Two roads diverged in a yellow wood,
And sorry I could not travel both
And be one traveller, long I stood
And looked down one as far as I could
To where it bent in the undergrowth;
Then took the other, as just as fair
And having perhaps the better claim,
Because it was grassy and wanted wear;
Though as for that the passing there
Had worn them really about the same,
And both that morning equally lay
In leaves no step had trodden black.
Oh, I kept the first for another day!
Yet knowing how way leads on to way,
I doubted if I should ever come back.
I shall be telling this with a sigh
Somewhere ages and ages hence:
Two roads diverged in a wood, and I —
I took the one less travelled by,
And that has made all the difference.
THOUGHTS… by Victor Olugbemiro
“Two roads diverged in a yellow wood.” Frost’s opening line calls the attention of the reader to one of the most common dilemmas in human history. In reading this line, there is a possibility of subconsciously concluding that one road is good to follow and the other ultimately leads to dire consequences. Both paths however are not ‘wanting wear’ both paths equally ‘lay in leaves no step had trodden black’, both paths are less taken.
Ato, in Ama Ata Aidoo’s “Dilemma of a Ghost” is in a similar quandary where he vacillates and his thoughts are rendered in a ghost song:
Shall I go to Cape Coast, Shall I go to Elmina?
I can’t tell. Shall I?
I can’t tell, I can’t tell.
His dilemma is borne out of the choice of living in Cape Coast or Elmina, two cities in Ghana that represent ancestral cultures on the one hand and adopted cultures on the other.
The similarity does not exceed the choice of a path, for in the build up to Ato’s closing song, ancestral cultures seem to be favoured by his family and even though a compromise is reached between his wife and mother, choosing to live in a city that suits his adopted cultures may still be frowned at. Frost, however makes it clear in the second and third stanzas that there really isn’t much difference between the two paths. By implication, choosing one above the other may not translate into a better experience of a walk in the woods.
At this point, your perplexity as the reader might increase, similar to that of the narrator because it is clear that he must come to a choice and the parallel options don’t make the choice any easier. Upon which he consoles himself that on another day, he shall take the other path, though in reality, he understands that once he goes down a road, it leads to other roads and eventually, he will never get the opportunity to come back and take the second path as he would have loved to.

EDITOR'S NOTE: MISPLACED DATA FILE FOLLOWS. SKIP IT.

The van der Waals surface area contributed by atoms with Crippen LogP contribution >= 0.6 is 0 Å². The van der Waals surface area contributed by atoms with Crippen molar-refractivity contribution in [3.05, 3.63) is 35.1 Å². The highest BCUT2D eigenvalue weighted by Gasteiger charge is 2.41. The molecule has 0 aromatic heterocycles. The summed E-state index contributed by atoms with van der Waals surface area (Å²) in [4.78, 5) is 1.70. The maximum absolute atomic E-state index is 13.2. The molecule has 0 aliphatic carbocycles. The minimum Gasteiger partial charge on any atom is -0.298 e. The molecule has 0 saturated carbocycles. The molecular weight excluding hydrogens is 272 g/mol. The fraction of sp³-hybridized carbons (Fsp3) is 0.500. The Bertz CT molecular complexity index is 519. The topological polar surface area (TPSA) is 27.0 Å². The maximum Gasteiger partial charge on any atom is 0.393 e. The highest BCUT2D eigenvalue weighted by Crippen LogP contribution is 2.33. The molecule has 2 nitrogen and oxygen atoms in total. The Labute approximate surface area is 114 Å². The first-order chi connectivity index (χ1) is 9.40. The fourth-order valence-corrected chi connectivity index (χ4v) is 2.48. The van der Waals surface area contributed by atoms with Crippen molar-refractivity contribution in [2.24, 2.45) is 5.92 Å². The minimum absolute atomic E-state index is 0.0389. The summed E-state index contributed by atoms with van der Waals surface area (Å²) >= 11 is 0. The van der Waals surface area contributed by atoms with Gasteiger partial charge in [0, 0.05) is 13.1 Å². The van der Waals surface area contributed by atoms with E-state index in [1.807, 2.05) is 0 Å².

So in a mock jest, he tells himself that in ages to come, he shall look back with a sigh and declare that he took the road less taken, less travelled, and that has made all the difference. Indeed, this conclusion is ironic and misleading as it inadvertently suggests, that taking the road less travelled is better than the well-worn path that countless before have taken, and countless after will take. In interpreting this poem, we tend to forget that the narrator himself had declared both paths suitable, acceptable, and less taken. A closer look at the title reveals that the whole poem ultimately is about the path he did not take at all, simply because he can take only one path at a time. He sighs at the end because he will never know where that path would have led, he can only guess that going down that way would have made all the difference in his life. The same kind of difference the path he took has made but he would never have experienced if he had opted for the former.
The sigh is misleading as it suggests regret. Indeed, contrary to what the narrator says that he will say he took the road less taken when actually both paths are less taken, the only actual regret is that he will never know where the other path would have led him. More confusing it gets as we try to take such a simple poem so seriously, especially when we try to understand exactly what the writer was saying. The good thing is that the poem is ambiguous enough to elicit diverse explanations which, being weighed on their merit, provide various perspectives that would still be right, only leaving the writer irked by being misunderstood.